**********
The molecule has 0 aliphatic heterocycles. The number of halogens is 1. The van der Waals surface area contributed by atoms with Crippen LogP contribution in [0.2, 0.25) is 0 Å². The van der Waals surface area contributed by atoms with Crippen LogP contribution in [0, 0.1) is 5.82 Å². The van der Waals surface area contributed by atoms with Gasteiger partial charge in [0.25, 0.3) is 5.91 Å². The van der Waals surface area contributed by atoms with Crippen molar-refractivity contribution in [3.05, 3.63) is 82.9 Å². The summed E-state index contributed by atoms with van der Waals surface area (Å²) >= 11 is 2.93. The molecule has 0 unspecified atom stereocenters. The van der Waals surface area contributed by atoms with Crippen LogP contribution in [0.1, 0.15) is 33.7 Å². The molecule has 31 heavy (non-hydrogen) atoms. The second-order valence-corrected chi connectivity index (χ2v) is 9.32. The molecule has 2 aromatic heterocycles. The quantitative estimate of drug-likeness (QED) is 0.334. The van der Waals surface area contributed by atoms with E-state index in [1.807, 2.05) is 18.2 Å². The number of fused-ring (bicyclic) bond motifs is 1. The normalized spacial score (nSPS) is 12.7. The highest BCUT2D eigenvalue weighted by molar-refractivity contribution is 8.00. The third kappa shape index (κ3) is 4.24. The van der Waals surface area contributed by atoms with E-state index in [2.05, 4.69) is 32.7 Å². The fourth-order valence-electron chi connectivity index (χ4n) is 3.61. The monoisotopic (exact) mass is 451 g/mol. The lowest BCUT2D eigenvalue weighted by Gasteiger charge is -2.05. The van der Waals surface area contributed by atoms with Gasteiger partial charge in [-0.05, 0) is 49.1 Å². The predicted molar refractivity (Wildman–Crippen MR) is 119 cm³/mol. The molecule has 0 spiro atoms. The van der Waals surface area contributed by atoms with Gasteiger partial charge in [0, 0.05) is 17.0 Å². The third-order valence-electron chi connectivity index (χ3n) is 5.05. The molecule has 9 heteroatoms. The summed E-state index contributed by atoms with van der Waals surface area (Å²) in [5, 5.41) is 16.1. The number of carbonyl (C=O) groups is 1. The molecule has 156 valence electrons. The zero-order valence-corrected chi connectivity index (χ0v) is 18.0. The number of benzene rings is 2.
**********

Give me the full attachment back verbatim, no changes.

The molecule has 0 aliphatic heterocycles. The number of halogens is 1. The van der Waals surface area contributed by atoms with Crippen LogP contribution in [0.2, 0.25) is 0 Å². The van der Waals surface area contributed by atoms with Crippen LogP contribution in [0, 0.1) is 5.82 Å². The van der Waals surface area contributed by atoms with Gasteiger partial charge in [0.25, 0.3) is 5.91 Å². The van der Waals surface area contributed by atoms with Crippen molar-refractivity contribution in [3.05, 3.63) is 82.9 Å². The summed E-state index contributed by atoms with van der Waals surface area (Å²) >= 11 is 2.93. The molecule has 0 unspecified atom stereocenters. The van der Waals surface area contributed by atoms with Crippen LogP contribution in [0.1, 0.15) is 33.7 Å². The molecule has 31 heavy (non-hydrogen) atoms. The second-order valence-corrected chi connectivity index (χ2v) is 9.32. The molecule has 2 aromatic heterocycles. The quantitative estimate of drug-likeness (QED) is 0.334. The van der Waals surface area contributed by atoms with E-state index in [1.807, 2.05) is 18.2 Å². The number of fused-ring (bicyclic) bond motifs is 1. The normalized spacial score (nSPS) is 12.7. The highest BCUT2D eigenvalue weighted by molar-refractivity contribution is 8.00. The third kappa shape index (κ3) is 4.24. The van der Waals surface area contributed by atoms with E-state index in [2.05, 4.69) is 32.7 Å². The fourth-order valence-electron chi connectivity index (χ4n) is 3.61. The monoisotopic (exact) mass is 451 g/mol. The lowest BCUT2D eigenvalue weighted by Gasteiger charge is -2.05. The van der Waals surface area contributed by atoms with Gasteiger partial charge in [-0.05, 0) is 49.1 Å². The predicted molar refractivity (Wildman–Crippen MR) is 119 cm³/mol. The molecule has 0 spiro atoms. The van der Waals surface area contributed by atoms with Gasteiger partial charge in [0, 0.05) is 17.0 Å². The third-order valence-electron chi connectivity index (χ3n) is 5.05. The molecule has 9 heteroatoms. The summed E-state index contributed by atoms with van der Waals surface area (Å²) in [5, 5.41) is 16.1. The number of carbonyl (C=O) groups is 1. The molecule has 156 valence electrons. The zero-order valence-corrected chi connectivity index (χ0v) is 18.0. The number of benzene rings is 2.